Kofi Annan, Secretary General of the United Nations, said in April 2000 that intelligence “is one commodity equally distributed among the world's people”. But is this actually the case? Numerous studies of the IQ of the populations of various countries have been performed from the 1930s to the present and with few exceptions, large variations have been found in the mean IQs of countries—more than two standard deviations between the extremes—while different studies of the same population show remarkable consistency, and countries with similar populations in the same region of the world tend to have roughly the same mean IQ. Many social scientists believe that these results are attributable to cultural bias in IQ tests, or argue that IQ tests measure not intelligence, but rather proficiency in taking IQ tests, which various educational systems and environments develop to different degrees. The authors of this book accept the IQ test results at face value and pose the question, “Whatever IQ measures, how accurately does the average IQ of a country's population correlate with its economic success, measured both by per capita income and rate of growth over various historical periods?” From regression studies of 81 countries whose mean population IQ is known and 185 countries where IQ is known or estimated based on neighbouring countries, they find that IQ correlates with economic development better than any other single factor advanced in prior studies. IQ, in conjunction with a market economy and, to a lesser extent, democratic governance “explains” (in the strict sense of the square of the correlation coefficient) more than 50% of the variation in GDP per capita and other measures of economic development (of course, IQ, economic freedom, and democracy may not be independent variables). Now, correlation is not causation, but the evidence that IQ stabilises early in childhood and remains largely constant afterward allows one to rule out many potential kinds of influence by economic development on IQ, strengthening the argument for causation. If this is the case, the consequences for economic assistance are profound. For example, providing adequate nutrition during pregnancy and for children, which is known to substantially increase IQ, may not only be the humanitarian thing to do but could potentially promote economic progress more than traditional forms of development assistance. Estimating IQ and economic development for a large collection of disparate countries is a formidable challenge, and this work contains more correction, normalisation, and adjustment factors than a library full of physics research—close to half the book is data tables and source documentation, and non-expert readers cannot be certain that source data might not have been selected which tend to confirm the hypothesis and others excluded. But this is a hypothesis which can be falsified by further research, which would seem well-warranted. Scientists and policy makers must live in the real world and are ill advised to ignore aspects of it which make them uncomfortable. (If these comments move you to recommend Stephen Jay Gould's The Mismeasure of Man, you needn't—I've read it twice before I started keeping this list, and found it well-argued. But you may also want to weigh the points raised in J. Philippe Rushton's critique of Gould's book.)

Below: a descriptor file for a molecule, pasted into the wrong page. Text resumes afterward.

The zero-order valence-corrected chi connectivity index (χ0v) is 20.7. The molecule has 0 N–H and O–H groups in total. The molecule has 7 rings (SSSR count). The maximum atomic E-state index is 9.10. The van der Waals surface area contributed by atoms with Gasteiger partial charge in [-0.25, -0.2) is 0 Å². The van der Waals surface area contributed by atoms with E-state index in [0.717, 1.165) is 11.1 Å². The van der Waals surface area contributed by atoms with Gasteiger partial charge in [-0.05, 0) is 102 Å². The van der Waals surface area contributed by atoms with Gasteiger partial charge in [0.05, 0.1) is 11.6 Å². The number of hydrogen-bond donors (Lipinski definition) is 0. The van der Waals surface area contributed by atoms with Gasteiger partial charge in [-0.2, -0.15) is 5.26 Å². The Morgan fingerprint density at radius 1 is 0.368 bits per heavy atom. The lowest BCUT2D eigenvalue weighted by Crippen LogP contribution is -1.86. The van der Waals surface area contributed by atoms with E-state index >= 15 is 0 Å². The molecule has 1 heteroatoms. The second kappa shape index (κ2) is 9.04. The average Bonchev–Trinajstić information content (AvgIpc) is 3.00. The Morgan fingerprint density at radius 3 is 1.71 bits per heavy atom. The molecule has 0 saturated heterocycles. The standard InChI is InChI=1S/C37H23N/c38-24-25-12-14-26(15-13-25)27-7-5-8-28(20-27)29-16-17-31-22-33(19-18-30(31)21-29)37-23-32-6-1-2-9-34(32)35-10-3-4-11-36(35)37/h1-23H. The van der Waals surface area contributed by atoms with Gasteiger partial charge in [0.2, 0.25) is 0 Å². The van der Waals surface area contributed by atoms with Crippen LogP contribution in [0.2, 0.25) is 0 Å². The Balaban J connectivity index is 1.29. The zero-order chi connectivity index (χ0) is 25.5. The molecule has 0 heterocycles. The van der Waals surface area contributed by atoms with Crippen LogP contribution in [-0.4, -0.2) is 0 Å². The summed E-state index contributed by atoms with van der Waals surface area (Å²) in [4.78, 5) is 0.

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Lewis, Sinclair. It Can't Happen Here. New York: Signet, [1935] 1993. ISBN 0-451-52582-5.